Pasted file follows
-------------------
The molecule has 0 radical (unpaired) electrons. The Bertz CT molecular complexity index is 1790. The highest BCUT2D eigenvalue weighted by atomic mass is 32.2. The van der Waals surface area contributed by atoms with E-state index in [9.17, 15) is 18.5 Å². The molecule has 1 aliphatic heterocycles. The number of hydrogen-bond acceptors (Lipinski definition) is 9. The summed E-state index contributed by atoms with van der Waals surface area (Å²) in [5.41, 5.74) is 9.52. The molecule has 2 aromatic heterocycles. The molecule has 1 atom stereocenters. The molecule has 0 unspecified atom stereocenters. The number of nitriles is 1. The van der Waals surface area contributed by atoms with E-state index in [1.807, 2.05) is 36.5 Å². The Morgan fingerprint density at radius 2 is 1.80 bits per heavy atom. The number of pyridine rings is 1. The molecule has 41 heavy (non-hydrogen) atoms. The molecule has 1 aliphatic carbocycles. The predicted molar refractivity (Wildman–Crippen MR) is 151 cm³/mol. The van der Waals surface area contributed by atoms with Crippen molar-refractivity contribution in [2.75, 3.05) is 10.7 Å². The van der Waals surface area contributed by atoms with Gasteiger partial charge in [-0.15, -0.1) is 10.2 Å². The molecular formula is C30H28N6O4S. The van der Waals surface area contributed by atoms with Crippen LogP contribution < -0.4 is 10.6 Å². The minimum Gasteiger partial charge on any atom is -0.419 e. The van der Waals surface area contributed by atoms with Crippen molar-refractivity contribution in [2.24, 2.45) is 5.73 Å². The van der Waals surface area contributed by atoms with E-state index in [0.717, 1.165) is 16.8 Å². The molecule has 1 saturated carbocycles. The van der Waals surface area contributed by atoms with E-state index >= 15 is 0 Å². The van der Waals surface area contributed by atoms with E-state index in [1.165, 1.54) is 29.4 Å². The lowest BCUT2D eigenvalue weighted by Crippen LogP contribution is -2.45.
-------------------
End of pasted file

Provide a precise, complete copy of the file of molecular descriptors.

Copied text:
The molecule has 0 radical (unpaired) electrons. The Bertz CT molecular complexity index is 1790. The highest BCUT2D eigenvalue weighted by atomic mass is 32.2. The van der Waals surface area contributed by atoms with E-state index in [9.17, 15) is 18.5 Å². The molecule has 1 aliphatic heterocycles. The number of hydrogen-bond acceptors (Lipinski definition) is 9. The summed E-state index contributed by atoms with van der Waals surface area (Å²) in [5.41, 5.74) is 9.52. The molecule has 2 aromatic heterocycles. The molecule has 1 atom stereocenters. The molecule has 0 unspecified atom stereocenters. The number of nitriles is 1. The van der Waals surface area contributed by atoms with E-state index in [1.807, 2.05) is 36.5 Å². The Morgan fingerprint density at radius 2 is 1.80 bits per heavy atom. The number of pyridine rings is 1. The molecule has 41 heavy (non-hydrogen) atoms. The molecule has 1 aliphatic carbocycles. The predicted molar refractivity (Wildman–Crippen MR) is 151 cm³/mol. The van der Waals surface area contributed by atoms with Crippen molar-refractivity contribution in [2.75, 3.05) is 10.7 Å². The van der Waals surface area contributed by atoms with Gasteiger partial charge in [-0.15, -0.1) is 10.2 Å². The molecular formula is C30H28N6O4S. The van der Waals surface area contributed by atoms with Crippen LogP contribution < -0.4 is 10.6 Å². The minimum Gasteiger partial charge on any atom is -0.419 e. The van der Waals surface area contributed by atoms with Crippen molar-refractivity contribution in [2.24, 2.45) is 5.73 Å². The van der Waals surface area contributed by atoms with E-state index in [0.717, 1.165) is 16.8 Å². The molecule has 1 saturated carbocycles. The van der Waals surface area contributed by atoms with E-state index >= 15 is 0 Å². The van der Waals surface area contributed by atoms with E-state index in [1.165, 1.54) is 29.4 Å². The lowest BCUT2D eigenvalue weighted by Crippen LogP contribution is -2.45.